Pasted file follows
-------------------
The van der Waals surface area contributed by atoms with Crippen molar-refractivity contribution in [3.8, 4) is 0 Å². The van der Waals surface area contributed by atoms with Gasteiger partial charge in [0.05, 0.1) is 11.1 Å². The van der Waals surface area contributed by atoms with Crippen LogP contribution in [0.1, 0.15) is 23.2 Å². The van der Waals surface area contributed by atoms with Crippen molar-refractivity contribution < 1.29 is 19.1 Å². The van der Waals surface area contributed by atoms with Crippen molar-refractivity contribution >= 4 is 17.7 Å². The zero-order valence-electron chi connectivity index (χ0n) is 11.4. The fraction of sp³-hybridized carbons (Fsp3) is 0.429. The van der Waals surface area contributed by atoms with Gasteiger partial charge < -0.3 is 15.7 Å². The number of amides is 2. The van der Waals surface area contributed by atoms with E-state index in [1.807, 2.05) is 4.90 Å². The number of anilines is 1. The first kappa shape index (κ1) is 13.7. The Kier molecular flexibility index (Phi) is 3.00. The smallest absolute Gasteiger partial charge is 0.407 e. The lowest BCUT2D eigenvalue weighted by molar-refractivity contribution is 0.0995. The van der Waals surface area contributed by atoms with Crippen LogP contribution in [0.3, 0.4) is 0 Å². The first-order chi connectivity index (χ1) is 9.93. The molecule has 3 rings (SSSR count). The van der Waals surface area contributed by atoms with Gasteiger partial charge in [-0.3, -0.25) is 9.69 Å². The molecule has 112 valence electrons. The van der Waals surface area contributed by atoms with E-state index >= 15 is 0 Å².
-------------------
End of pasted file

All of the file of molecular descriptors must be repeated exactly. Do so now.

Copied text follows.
The van der Waals surface area contributed by atoms with Crippen molar-refractivity contribution in [3.8, 4) is 0 Å². The van der Waals surface area contributed by atoms with Gasteiger partial charge in [0.05, 0.1) is 11.1 Å². The van der Waals surface area contributed by atoms with Crippen LogP contribution in [0.1, 0.15) is 23.2 Å². The van der Waals surface area contributed by atoms with Crippen molar-refractivity contribution < 1.29 is 19.1 Å². The van der Waals surface area contributed by atoms with Crippen molar-refractivity contribution >= 4 is 17.7 Å². The zero-order valence-electron chi connectivity index (χ0n) is 11.4. The fraction of sp³-hybridized carbons (Fsp3) is 0.429. The van der Waals surface area contributed by atoms with Gasteiger partial charge < -0.3 is 15.7 Å². The number of amides is 2. The van der Waals surface area contributed by atoms with E-state index in [1.807, 2.05) is 4.90 Å². The number of anilines is 1. The first kappa shape index (κ1) is 13.7. The Kier molecular flexibility index (Phi) is 3.00. The smallest absolute Gasteiger partial charge is 0.407 e. The lowest BCUT2D eigenvalue weighted by molar-refractivity contribution is 0.0995. The van der Waals surface area contributed by atoms with Crippen LogP contribution in [0.3, 0.4) is 0 Å². The first-order chi connectivity index (χ1) is 9.93. The molecule has 3 rings (SSSR count). The van der Waals surface area contributed by atoms with Gasteiger partial charge in [-0.3, -0.25) is 9.69 Å². The molecule has 112 valence electrons. The van der Waals surface area contributed by atoms with E-state index >= 15 is 0 Å².